Nevermind, you must be categorically ignorant of the history of the Middle East and Africa, especially the former. And unfortunately, you are alone. Michael does not mention Bush; he points out, quite correctly, the one and only reason why West, and in particular US, is willing to spill their soldiers’ blood and spend trillions of their tax money to make sure those countries stay subservient and docile. When the British found oil in Persia and then almost everywhere else in the region, they committed horrendous genocides to keep Middle East within their exclusive colonial sphere. World War 2 drained Britain of its resources needed to keep its vast colonies. The cracks started to widen, first with the independence of India in 1947, which inspired the rest of the colonies to stand up against the British barbarism. The 1952 nationalization of Iranian oil was probably the next deadliest blow to the British hollowed imperialism. They sought US help to restore them back to their previous supremacy. But of course the latter was not going to do the British bidding unless it would be given the lion’s share. The 1953 coup in Iran heralded the US imperialism in the region, even though Americans were already in Saudi Arabia before that, but did not behave as an imperial overlord.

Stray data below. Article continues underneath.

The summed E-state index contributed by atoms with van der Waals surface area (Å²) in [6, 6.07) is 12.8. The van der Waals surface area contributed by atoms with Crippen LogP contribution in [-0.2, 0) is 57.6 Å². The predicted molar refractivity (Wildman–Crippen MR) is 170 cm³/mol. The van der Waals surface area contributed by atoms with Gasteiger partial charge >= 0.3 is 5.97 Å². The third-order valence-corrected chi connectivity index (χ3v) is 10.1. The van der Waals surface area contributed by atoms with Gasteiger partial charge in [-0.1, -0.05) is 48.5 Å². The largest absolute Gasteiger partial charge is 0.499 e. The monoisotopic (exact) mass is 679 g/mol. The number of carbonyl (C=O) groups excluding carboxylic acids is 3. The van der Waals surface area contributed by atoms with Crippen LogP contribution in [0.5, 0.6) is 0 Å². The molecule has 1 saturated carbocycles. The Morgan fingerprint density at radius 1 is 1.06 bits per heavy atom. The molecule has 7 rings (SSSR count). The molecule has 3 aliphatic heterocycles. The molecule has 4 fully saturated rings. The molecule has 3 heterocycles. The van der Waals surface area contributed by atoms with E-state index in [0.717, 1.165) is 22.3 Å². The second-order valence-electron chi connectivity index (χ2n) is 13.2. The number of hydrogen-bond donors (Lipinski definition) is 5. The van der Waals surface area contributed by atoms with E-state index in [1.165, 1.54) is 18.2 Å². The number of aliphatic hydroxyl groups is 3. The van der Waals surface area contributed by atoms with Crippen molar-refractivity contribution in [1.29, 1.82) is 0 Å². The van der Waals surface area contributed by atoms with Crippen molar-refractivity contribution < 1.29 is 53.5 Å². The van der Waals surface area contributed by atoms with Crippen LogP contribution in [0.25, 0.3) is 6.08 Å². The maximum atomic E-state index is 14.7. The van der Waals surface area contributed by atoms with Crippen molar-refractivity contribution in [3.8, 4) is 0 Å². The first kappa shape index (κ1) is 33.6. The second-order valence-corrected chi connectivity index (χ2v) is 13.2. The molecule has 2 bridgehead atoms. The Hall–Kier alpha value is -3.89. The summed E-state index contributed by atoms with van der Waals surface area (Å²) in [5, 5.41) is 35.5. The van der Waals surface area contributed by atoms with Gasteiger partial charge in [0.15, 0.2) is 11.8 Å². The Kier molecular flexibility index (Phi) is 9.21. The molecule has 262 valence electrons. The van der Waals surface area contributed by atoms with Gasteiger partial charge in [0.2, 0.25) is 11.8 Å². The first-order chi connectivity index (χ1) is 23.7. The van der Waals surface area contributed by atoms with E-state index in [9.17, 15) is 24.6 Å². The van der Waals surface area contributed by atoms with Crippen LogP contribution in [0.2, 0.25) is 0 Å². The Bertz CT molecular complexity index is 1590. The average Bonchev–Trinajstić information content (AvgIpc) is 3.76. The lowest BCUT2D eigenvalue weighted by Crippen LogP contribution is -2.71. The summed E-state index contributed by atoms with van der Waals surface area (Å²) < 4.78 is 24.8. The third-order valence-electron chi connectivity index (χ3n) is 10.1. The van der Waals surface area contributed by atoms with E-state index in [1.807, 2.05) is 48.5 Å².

US simply considers Middles East as if it was Texas. The collapse of the Soviet Union forced US to show its true nature: a brutal, barbarous imperial power. Why barbarous? The invading army in Iraq secured the oil ministry, but watched from the sideline while the museums that contained some the most valuable archeological treasures in the world, 6000 years of Mesopotamian civilization, were being looted. By any definition this is barbarism. Even the Nazis displayed more civilized concern for the treasures of the lands they occupied: in many instances they simply packed them and shipped them to Berlin, but did not destroy them or allowed them to be looted by out-of-control and hungry masses.